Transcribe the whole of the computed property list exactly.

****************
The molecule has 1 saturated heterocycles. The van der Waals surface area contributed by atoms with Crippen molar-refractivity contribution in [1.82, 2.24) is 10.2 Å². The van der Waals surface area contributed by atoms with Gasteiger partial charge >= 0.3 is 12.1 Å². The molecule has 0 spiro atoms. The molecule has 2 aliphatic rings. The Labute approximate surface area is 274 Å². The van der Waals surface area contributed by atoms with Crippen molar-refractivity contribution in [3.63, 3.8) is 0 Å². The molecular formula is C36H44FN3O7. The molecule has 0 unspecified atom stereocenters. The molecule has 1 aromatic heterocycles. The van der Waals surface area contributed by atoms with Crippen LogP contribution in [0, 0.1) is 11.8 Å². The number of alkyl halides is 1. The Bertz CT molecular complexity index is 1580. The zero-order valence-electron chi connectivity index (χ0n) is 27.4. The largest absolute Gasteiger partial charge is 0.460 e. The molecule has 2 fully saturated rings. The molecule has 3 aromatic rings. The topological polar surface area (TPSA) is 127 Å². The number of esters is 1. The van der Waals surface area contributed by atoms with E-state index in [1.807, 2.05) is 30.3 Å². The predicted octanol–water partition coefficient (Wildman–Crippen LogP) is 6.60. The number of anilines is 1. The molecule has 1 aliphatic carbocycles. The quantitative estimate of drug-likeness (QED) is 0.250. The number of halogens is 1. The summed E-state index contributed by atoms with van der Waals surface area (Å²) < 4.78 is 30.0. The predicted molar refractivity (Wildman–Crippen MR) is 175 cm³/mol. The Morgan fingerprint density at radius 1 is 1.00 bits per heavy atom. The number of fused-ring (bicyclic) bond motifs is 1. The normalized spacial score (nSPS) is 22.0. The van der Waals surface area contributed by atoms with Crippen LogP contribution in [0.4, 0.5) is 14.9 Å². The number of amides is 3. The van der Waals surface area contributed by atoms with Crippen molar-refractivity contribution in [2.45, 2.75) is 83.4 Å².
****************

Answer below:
The molecule has 1 saturated heterocycles. The van der Waals surface area contributed by atoms with Crippen molar-refractivity contribution in [1.82, 2.24) is 10.2 Å². The van der Waals surface area contributed by atoms with Gasteiger partial charge >= 0.3 is 12.1 Å². The molecule has 0 spiro atoms. The molecule has 2 aliphatic rings. The Labute approximate surface area is 274 Å². The van der Waals surface area contributed by atoms with Crippen molar-refractivity contribution in [3.63, 3.8) is 0 Å². The molecular formula is C36H44FN3O7. The molecule has 0 unspecified atom stereocenters. The molecule has 1 aromatic heterocycles. The van der Waals surface area contributed by atoms with Crippen LogP contribution in [0, 0.1) is 11.8 Å². The number of alkyl halides is 1. The Bertz CT molecular complexity index is 1580. The zero-order valence-electron chi connectivity index (χ0n) is 27.4. The largest absolute Gasteiger partial charge is 0.460 e. The molecule has 2 fully saturated rings. The molecule has 3 aromatic rings. The topological polar surface area (TPSA) is 127 Å². The number of esters is 1. The van der Waals surface area contributed by atoms with E-state index in [1.807, 2.05) is 30.3 Å². The predicted octanol–water partition coefficient (Wildman–Crippen LogP) is 6.60. The number of anilines is 1. The molecule has 1 aliphatic carbocycles. The quantitative estimate of drug-likeness (QED) is 0.250. The number of halogens is 1. The summed E-state index contributed by atoms with van der Waals surface area (Å²) < 4.78 is 30.0. The predicted molar refractivity (Wildman–Crippen MR) is 175 cm³/mol. The Morgan fingerprint density at radius 1 is 1.00 bits per heavy atom. The number of fused-ring (bicyclic) bond motifs is 1. The normalized spacial score (nSPS) is 22.0. The van der Waals surface area contributed by atoms with Crippen LogP contribution in [0.4, 0.5) is 14.9 Å². The number of amides is 3. The van der Waals surface area contributed by atoms with Crippen molar-refractivity contribution in [2.45, 2.75) is 83.4 Å².